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Weeks ago, Kirk Cousins set a goal of being far enough along in his Achilles tendon rehab to join the Vikings on the sideline for their Dec. 24 home game against the Lions. Now that he's healthy enough to stand and walk without his right foot in a boot, and move out of the way of any play that spills onto the sideline, he'll count his return as both a milestone and a reward.

"I think it'll be a lot of fun to get back around the game day atmosphere," he said Friday. "One of the interesting parts of being injured is, you see things from a different perspective. And I think game day will be no different. I'm going to try to use that to help me as a player going forward."

Nearly two months into his recovery from his Nov. 1 operation on his torn right Achilles, Cousins is ahead of the schedule the Vikings' medical staff set for him, spending mornings at the team facility before afternoon and evening sessions with his bodywork specialist Chad Cook. Dr. Chris Coetzee, the foot and ankle specialist who performed Cousins surgery in Eagan, glowed about the quarterback's progress during a six-week checkup last week, Cook said.

"He was absolutely thrilled with how well Kirk was doing, how strong his tendon is, ligaments around the area and how well his muscles are firing already," Cook said. "We're well ahead of the curve as far as where we need to be right now, so we're all excited about that."

Cousins is walking with a heel lift in his shoe, for now, but will progress to walking barefoot and could be jogging by the end of January. If he were to return from the injury in six or seven months, as Vikings running back Cam Akers did in 2022, he could be on the field for portions of organized team activities in May or mandatory minicamp in June.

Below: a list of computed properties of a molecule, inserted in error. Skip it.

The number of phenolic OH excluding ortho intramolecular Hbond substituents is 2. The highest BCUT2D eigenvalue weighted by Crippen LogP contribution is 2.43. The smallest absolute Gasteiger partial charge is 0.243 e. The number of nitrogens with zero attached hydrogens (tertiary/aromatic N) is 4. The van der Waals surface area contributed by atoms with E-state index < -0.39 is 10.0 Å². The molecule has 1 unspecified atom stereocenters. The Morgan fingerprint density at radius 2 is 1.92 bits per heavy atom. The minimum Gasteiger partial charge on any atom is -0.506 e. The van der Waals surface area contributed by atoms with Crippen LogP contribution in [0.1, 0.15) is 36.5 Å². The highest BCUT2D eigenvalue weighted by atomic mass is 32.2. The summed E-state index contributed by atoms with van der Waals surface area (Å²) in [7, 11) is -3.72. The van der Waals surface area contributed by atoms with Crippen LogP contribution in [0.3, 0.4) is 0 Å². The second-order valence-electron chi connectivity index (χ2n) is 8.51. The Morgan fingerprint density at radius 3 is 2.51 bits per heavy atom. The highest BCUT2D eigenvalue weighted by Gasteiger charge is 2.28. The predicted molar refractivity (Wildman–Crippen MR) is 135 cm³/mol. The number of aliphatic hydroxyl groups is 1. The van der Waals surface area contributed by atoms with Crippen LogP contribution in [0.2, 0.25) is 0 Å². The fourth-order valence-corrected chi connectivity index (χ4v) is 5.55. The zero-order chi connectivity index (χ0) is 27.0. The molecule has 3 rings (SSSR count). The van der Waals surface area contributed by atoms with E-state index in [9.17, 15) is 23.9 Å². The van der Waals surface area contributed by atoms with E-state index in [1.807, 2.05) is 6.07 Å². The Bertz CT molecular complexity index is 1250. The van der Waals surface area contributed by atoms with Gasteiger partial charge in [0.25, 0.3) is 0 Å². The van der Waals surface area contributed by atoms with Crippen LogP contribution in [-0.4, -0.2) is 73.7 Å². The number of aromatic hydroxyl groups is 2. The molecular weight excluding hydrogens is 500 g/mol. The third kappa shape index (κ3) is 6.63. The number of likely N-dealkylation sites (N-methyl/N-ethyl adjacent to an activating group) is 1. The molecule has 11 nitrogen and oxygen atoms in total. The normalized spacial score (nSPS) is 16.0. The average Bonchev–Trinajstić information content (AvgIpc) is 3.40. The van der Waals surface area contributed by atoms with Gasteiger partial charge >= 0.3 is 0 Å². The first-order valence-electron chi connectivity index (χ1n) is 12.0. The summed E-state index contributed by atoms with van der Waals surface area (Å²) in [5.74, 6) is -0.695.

At the outset of his rehab, Cousins said, doctors told him they wanted his progress to resemble the stock market, where fluctuations between growth and setbacks were normal and acceptable as long as he was trending in the right direction. Through seven weeks, though, Cousins said he's felt "it's been a bull market.

"I've been surprised at how every day I feel like I'm doing something better and better and better," he said. "So that's been encouraging psychologically. You're reminded that you're moving in the right direction, almost on a daily basis. I think once I get far enough along where my gains are just going to be the field, you probably don't notice that as much. But in the early stages, you know, it's, 'Oh, I walk to the to the shower better. I can walk into work differently. I can go up on my toes now.' Like, basic stuff: 'I can drive a car now.' There are all these reminders of how you're getting better."

Vikings quarterback Kirk Cousins on Nov. 17. Now he’s healthy enough to stand and walk without his right foot in a boot.
Vikings quarterback Kirk Cousins on Nov. 17. Now he’s healthy enough to stand and walk without his right foot in a boot.

Shari L. Gross, Star Tribune

Since Cousins was carted off the Lambeau Field playing surface on Oct. 28, his rehab has been a group effort.